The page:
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21 JUNE, 325 AD . . .
The first ecclesiastical gathering in history, to eventually be known as the Council of Nicaea, was
summoned on the day of the summer solstice. Constantine, ruler of Rome, chose this date to
celebrate his initiation into the religious order of Sol Invictus, one of the two thriving cults that
regarded the Sun as the one and only Supreme God.
It was held in a hall of Osius's Palace, and there were hundreds in attendance. The intention of
Constantine, through this convention, was to create an entirely new god for his empire. A god that
would unite all religions, and other very vocal and violent factions under one deity.
The factions were diametrically opposed and all argued vigorously for the adoption of their
beliefs and their Gods to be a part of this new, unified religion. Throughout these debates the
different factions became quite heated as they argued their positions.
Fifty-three gods were tabled for discussion. For 17 months they continued to ballot in order to
narrow this list of potential deities. In the end, the list of gods had been voted down to just 5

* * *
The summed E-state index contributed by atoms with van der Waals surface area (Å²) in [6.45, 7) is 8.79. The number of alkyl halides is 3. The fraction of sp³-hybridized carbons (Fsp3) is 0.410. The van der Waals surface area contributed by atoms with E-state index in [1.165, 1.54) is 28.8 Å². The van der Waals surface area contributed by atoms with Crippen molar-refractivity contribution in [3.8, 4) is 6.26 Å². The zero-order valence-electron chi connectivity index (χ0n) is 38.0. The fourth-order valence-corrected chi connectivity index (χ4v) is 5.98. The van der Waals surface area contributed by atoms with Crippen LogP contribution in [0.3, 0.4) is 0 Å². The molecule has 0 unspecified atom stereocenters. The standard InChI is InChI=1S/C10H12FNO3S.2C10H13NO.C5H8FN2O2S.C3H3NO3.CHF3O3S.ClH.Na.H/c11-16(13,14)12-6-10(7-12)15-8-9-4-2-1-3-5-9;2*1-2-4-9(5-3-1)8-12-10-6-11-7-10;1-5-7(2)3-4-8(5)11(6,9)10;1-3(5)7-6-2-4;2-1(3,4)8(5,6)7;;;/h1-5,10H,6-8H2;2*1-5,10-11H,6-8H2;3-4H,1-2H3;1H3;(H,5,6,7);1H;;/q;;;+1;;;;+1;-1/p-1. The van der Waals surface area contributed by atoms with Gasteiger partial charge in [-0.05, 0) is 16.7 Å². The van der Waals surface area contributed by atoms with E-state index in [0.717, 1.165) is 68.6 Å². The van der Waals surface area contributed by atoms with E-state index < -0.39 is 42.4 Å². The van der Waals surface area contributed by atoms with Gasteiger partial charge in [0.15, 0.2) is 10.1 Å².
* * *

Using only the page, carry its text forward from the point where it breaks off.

prospects: Caesar, Mithras, Horus, Drisna, and Zeus.
Constantine, the ruling voice at the Council of Nicaea, had another idea. He proposed a merger of
sorts, an amalgamation of the different deities. And this proposal enraged many of the independent
Behind the scenes, while these decisions were being argued and debated vigorously, several
religious factions were angered by this process. A secret group was formed to counteract the
Council's actions. When the scripture and books were presented that would eventually become the
text of the Christian Bible, this secret group had their own scriptures and text. They went beyond the
books and Gospels of the bibles we now read.
And the story they told . . . is much darker.